UK investors have remained composed amid the events surrounding Russia’s invasion of Ukraine, but they hold strong views on the future market implications of the crisis, according to new research by online trading services provider HYCM.

“Two months on since Russia sent troops into Ukraine, news bulletins predicting prolonged aggression with ruinous consequences for the global economy have dominated the media,” said Giles Coghlan, chief currency analyst at HYCM, in a press release. “If the headlines foretelling chaos in the markets are to be believed, one would be forgiven for thinking that investors have been rocked by the crisis and left scrambling to protect their portfolios. Our research shows that this is not the case.”

The survey reveals that just 14% of the UK’s retail investors monitor the situation in Russia and Ukraine when thinking about their investment strategy. In addition, only 14% of the respondents said they were investing more carefully than before the conflict began, because the risk of wider conflict is higher.

About 12% of the investors that participated in the survey agreed that stocks and shares are secure asset classes in the current climate. In addition to this, 10% of investors said they had changed their investment strategies since the conflict began, while another 10% said that they saw the Russian invasion of Ukraine as a buying opportunity as they believe the war will have little impact on financial markets.

Some 9% of respondents stated that stocks in the defence industry should now be considered as legitimate environmental, social, and governance investments in light of the conflict.

Only a small number of UK retail investors said that were concerned that their portfolio is overly reliant on Russia and may be impacted negatively if the ruble crashes.

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Despite the Russia-Ukraine conflict leaving UK retail investors mostly unshaken, the survey also revealed that 69% of respondents believe that the war will result in permanent changes to international trade and investment flows between Russia and the West.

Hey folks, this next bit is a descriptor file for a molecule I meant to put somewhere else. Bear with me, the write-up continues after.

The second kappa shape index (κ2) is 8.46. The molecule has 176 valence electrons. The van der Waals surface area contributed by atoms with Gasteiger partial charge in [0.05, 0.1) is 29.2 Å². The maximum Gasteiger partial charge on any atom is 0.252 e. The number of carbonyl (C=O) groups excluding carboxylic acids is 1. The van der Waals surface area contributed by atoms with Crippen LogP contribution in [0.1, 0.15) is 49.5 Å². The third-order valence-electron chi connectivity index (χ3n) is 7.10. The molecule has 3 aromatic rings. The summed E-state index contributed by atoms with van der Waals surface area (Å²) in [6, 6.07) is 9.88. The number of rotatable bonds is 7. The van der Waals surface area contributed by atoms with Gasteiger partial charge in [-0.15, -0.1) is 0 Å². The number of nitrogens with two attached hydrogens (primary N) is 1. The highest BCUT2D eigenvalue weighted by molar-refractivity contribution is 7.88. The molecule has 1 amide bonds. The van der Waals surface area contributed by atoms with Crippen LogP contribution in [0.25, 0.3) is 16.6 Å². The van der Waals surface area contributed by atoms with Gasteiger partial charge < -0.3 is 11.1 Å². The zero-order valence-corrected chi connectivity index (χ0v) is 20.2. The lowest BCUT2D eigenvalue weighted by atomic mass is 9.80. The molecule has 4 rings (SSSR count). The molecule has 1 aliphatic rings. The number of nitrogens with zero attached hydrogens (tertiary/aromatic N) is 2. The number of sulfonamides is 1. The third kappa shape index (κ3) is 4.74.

It also made clear that UK retail investors hold strong views about sanctions related to the conflict, with 67% of respondents being positive about consumers and investors boycotting companies that continue to do business with Russia. In addition, 44% of respondents said that they would reconsider their investments that have exposure to countries or companies that support Russia’s invasion.

Moreover, 37% considered increasing their investments into what they believe to be safe haven assets in case the war escalates or develops into a protracted conflict. About one-quarter of respondents also said that they are planning to increase their investments in defence stocks and cybersecurity should the war escalate.

Just under 60% of the respondents said they believe that the long-term uncertainty in the energy market resulting from the invasion will result in an increase in investment in green metals, nuclear energy and cleaner energy stocks. About 50% of the investors also agreed that the conflict set back net-zero goals.

The survey shows that investors remain cautious about the changes to the economic landscape following the Russian invasion of Ukraine, even if some of the more dramatic knock-on effects of the conflict have yet to materialise. With many investors taking action should the war escalate or become more prolonged, however, this sanguine attitude could be altered.